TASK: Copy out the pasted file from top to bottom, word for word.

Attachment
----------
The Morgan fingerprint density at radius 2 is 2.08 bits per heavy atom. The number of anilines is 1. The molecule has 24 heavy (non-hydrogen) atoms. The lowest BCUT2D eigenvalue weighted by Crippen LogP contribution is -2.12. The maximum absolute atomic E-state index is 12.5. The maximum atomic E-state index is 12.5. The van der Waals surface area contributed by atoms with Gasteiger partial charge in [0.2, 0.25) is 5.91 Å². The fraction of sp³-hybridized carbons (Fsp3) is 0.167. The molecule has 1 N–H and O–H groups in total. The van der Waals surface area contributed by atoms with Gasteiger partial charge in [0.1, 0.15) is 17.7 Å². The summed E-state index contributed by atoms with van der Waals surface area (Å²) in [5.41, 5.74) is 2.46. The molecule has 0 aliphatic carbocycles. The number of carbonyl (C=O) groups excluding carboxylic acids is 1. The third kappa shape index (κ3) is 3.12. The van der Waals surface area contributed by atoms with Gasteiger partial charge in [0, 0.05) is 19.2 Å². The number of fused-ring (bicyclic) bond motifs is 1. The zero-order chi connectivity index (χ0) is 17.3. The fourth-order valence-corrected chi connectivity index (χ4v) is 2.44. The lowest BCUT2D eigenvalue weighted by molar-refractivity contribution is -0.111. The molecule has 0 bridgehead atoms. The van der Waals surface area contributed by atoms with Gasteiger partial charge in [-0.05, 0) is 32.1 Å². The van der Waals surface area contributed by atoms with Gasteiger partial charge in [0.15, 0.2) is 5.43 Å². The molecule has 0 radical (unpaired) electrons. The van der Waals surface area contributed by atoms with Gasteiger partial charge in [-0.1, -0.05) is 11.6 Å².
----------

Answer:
The Morgan fingerprint density at radius 2 is 2.08 bits per heavy atom. The number of anilines is 1. The molecule has 24 heavy (non-hydrogen) atoms. The lowest BCUT2D eigenvalue weighted by Crippen LogP contribution is -2.12. The maximum absolute atomic E-state index is 12.5. The maximum atomic E-state index is 12.5. The van der Waals surface area contributed by atoms with Gasteiger partial charge in [0.2, 0.25) is 5.91 Å². The fraction of sp³-hybridized carbons (Fsp3) is 0.167. The molecule has 1 N–H and O–H groups in total. The van der Waals surface area contributed by atoms with Gasteiger partial charge in [0.1, 0.15) is 17.7 Å². The summed E-state index contributed by atoms with van der Waals surface area (Å²) in [5.41, 5.74) is 2.46. The molecule has 0 aliphatic carbocycles. The number of carbonyl (C=O) groups excluding carboxylic acids is 1. The third kappa shape index (κ3) is 3.12. The van der Waals surface area contributed by atoms with Gasteiger partial charge in [0, 0.05) is 19.2 Å². The number of fused-ring (bicyclic) bond motifs is 1. The zero-order chi connectivity index (χ0) is 17.3. The fourth-order valence-corrected chi connectivity index (χ4v) is 2.44. The lowest BCUT2D eigenvalue weighted by molar-refractivity contribution is -0.111. The molecule has 0 bridgehead atoms. The van der Waals surface area contributed by atoms with Gasteiger partial charge in [-0.05, 0) is 32.1 Å². The van der Waals surface area contributed by atoms with Gasteiger partial charge in [0.15, 0.2) is 5.43 Å². The molecule has 0 radical (unpaired) electrons. The van der Waals surface area contributed by atoms with Gasteiger partial charge in [-0.1, -0.05) is 11.6 Å².